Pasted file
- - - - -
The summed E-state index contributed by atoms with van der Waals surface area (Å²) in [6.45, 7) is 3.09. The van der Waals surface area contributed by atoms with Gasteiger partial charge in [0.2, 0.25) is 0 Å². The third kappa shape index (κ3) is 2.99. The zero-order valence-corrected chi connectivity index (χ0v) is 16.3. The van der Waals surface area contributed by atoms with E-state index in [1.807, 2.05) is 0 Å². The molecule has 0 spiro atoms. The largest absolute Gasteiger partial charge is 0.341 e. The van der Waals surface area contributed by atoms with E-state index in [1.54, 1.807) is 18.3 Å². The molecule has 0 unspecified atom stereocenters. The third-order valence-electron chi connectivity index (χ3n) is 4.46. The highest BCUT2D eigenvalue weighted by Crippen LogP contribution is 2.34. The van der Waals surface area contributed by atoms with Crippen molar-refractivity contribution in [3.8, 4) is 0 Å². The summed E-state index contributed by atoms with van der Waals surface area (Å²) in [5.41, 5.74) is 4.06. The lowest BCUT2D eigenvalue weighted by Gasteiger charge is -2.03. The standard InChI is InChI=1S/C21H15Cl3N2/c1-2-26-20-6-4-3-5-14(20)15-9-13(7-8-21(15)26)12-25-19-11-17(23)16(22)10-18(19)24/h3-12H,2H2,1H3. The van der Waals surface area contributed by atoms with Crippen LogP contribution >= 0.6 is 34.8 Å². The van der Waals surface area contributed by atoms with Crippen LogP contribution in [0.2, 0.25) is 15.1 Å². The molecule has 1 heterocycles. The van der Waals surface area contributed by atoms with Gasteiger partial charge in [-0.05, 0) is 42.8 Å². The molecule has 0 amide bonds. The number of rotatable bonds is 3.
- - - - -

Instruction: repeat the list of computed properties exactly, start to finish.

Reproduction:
The summed E-state index contributed by atoms with van der Waals surface area (Å²) in [6.45, 7) is 3.09. The van der Waals surface area contributed by atoms with Gasteiger partial charge in [0.2, 0.25) is 0 Å². The third kappa shape index (κ3) is 2.99. The zero-order valence-corrected chi connectivity index (χ0v) is 16.3. The van der Waals surface area contributed by atoms with E-state index in [1.807, 2.05) is 0 Å². The molecule has 0 spiro atoms. The largest absolute Gasteiger partial charge is 0.341 e. The van der Waals surface area contributed by atoms with E-state index in [1.54, 1.807) is 18.3 Å². The molecule has 0 unspecified atom stereocenters. The third-order valence-electron chi connectivity index (χ3n) is 4.46. The highest BCUT2D eigenvalue weighted by Crippen LogP contribution is 2.34. The van der Waals surface area contributed by atoms with Crippen molar-refractivity contribution in [3.8, 4) is 0 Å². The summed E-state index contributed by atoms with van der Waals surface area (Å²) in [5.41, 5.74) is 4.06. The lowest BCUT2D eigenvalue weighted by Gasteiger charge is -2.03. The standard InChI is InChI=1S/C21H15Cl3N2/c1-2-26-20-6-4-3-5-14(20)15-9-13(7-8-21(15)26)12-25-19-11-17(23)16(22)10-18(19)24/h3-12H,2H2,1H3. The van der Waals surface area contributed by atoms with Crippen LogP contribution >= 0.6 is 34.8 Å². The van der Waals surface area contributed by atoms with Crippen LogP contribution in [0.2, 0.25) is 15.1 Å². The molecule has 1 heterocycles. The van der Waals surface area contributed by atoms with Gasteiger partial charge in [-0.05, 0) is 42.8 Å². The molecule has 0 amide bonds. The number of rotatable bonds is 3.